Seasonal Coronaviruses and Other Neglected Respiratory Viruses: A Global Perspective and a Local Snapshot.Front Public Health. 2021; 9:691163.FP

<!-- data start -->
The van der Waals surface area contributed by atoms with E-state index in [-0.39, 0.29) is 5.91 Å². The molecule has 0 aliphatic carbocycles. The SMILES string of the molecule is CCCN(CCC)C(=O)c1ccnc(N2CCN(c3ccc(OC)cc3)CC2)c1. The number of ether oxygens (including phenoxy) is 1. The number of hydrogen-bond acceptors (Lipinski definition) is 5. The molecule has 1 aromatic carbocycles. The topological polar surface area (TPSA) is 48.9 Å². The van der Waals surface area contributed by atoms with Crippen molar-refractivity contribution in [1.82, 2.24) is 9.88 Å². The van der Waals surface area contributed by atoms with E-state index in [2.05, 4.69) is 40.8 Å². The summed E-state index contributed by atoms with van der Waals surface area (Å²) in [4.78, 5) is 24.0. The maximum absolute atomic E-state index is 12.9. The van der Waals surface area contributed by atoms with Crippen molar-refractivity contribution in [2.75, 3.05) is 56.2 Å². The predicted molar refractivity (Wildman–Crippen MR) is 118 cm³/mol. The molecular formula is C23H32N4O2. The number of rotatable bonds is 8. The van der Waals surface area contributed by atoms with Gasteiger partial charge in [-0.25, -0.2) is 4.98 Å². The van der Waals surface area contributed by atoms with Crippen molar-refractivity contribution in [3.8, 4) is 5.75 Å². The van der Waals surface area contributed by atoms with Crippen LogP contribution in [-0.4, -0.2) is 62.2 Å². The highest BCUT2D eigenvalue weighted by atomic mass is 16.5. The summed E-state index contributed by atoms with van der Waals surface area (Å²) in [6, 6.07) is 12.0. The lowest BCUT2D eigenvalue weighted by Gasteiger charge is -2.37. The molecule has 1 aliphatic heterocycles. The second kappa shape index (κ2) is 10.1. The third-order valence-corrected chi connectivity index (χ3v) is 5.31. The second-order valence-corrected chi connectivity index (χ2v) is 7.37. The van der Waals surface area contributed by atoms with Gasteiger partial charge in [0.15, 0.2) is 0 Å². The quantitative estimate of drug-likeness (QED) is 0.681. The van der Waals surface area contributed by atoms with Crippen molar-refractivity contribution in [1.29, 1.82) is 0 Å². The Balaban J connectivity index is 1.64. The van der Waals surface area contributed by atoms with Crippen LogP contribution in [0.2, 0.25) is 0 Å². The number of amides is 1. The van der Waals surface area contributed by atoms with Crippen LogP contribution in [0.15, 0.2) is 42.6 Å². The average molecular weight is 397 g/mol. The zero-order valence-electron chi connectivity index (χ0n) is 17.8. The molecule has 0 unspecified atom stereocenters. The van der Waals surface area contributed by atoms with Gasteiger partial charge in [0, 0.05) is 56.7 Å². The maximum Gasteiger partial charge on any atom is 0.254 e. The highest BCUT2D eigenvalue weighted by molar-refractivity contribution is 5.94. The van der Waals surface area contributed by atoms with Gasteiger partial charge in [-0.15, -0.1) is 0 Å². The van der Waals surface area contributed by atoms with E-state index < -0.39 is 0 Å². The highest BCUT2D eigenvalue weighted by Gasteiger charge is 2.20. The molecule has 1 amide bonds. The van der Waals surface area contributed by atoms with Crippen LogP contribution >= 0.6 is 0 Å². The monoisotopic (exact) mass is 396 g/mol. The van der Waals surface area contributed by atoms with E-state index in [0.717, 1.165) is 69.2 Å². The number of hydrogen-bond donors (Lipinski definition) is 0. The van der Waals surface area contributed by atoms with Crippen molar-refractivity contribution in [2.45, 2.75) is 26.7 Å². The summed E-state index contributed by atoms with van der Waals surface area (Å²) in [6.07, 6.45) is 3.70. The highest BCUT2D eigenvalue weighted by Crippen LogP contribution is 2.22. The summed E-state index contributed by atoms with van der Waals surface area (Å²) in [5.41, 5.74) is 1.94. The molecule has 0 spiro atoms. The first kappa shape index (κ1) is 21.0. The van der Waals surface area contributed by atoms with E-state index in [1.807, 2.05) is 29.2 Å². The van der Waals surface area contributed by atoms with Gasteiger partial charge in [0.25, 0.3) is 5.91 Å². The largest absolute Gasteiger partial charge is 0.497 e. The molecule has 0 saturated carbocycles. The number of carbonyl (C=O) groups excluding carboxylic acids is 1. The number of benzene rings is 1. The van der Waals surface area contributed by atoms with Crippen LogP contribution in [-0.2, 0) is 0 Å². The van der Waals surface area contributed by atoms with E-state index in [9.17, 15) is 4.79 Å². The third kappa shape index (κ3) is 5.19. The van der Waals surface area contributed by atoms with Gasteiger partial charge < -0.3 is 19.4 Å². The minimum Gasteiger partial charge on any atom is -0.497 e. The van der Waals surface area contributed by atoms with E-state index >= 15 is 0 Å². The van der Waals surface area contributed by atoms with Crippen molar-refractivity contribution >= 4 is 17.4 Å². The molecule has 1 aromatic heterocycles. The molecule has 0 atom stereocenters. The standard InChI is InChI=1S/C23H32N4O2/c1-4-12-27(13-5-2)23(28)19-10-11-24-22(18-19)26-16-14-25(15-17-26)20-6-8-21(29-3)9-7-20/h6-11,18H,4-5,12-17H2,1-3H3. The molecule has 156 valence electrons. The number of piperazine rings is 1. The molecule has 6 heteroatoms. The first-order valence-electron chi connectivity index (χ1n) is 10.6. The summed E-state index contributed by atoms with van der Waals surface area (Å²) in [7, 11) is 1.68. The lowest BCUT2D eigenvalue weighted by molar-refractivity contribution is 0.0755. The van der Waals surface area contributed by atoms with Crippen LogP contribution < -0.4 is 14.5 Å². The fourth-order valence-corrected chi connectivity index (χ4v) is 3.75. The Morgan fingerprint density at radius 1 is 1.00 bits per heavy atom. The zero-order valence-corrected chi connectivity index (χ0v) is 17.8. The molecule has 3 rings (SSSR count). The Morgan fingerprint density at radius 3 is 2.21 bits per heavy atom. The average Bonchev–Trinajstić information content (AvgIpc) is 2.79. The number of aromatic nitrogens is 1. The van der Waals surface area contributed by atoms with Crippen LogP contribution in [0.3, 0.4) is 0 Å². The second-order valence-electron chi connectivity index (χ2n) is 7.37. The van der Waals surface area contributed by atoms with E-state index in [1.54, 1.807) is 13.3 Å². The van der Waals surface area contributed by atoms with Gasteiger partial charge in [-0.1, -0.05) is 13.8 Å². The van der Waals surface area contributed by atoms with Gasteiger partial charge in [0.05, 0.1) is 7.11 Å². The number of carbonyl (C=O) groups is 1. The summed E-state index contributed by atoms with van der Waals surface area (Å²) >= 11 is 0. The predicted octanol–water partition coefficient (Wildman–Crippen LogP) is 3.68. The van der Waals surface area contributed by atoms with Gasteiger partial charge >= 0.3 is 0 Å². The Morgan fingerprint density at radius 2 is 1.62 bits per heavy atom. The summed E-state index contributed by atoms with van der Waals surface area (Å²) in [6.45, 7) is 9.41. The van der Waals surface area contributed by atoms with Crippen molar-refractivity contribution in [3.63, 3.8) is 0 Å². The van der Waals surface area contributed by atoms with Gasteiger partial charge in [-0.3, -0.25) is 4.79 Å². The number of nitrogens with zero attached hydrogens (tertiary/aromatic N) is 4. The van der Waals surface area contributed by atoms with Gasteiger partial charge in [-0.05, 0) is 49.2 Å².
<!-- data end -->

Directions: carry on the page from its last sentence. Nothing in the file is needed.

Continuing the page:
Respiratory viral infections are the leading cause of morbidity and mortality in the world; however, there are several groups of viruses that are insufficiently routinely sought for, and can thus be considered neglected from a diagnostic and clinical standpoint. Timely detection of seasonality of certain respiratory viruses (e.g., enveloped viruses such as seasonal coronaviruses) in the local context can aid substantially in targeted and cost-effective utilization of viral diagnostic approaches. For the other, non-enveloped and year-round viruses (i.e., rhinovirus, adenovirus, and bocavirus), a continuous virological diagnosis needs to be implemented in clinical laboratories to more effectively address the aetiology of respiratory infections, and assess the overall impact of these viruses on disease burden. While the coronavirus disease 2019 (COVID-19) pandemic is still actively unfolding, we aimed to emphasize the persistent role of seasonal coronaviruses, rhinoviruses, adenoviruses and bocaviruses in the aetiology of respiratory infections. Consequently, this paper concentrates on the burden and epidemiological trends of aforementioned viral groups on a global level, but also provides a snapshot of their prevalence patterns in Croatia in order to underscore the potential implications of viral seasonality. An overall global prevalence in respiratory tract infections was found to be between 0.5 and 18.4% for seasonal coronaviruses, between 13 and 59% for rhinoviruses, between 1 and 36% for human adenoviruses, and between 1 and 56.8% for human bocaviruses. A Croatian dataset on patients with respiratory tract infection and younger than 18 years of age has revealed a fairly high prevalence of rhinoviruses (33.4%), with much lower prevalence of adenoviruses (15.6%), seasonal coronaviruses (7.1%), and bocaviruses (5.3%). These insights represent a relevant discussion point in the context of the COVID-19 pandemic where the testing of non-SARS-CoV-2 viruses has been limited in many settings, making the monitoring of disease burden associated with other respiratory viruses rather difficult.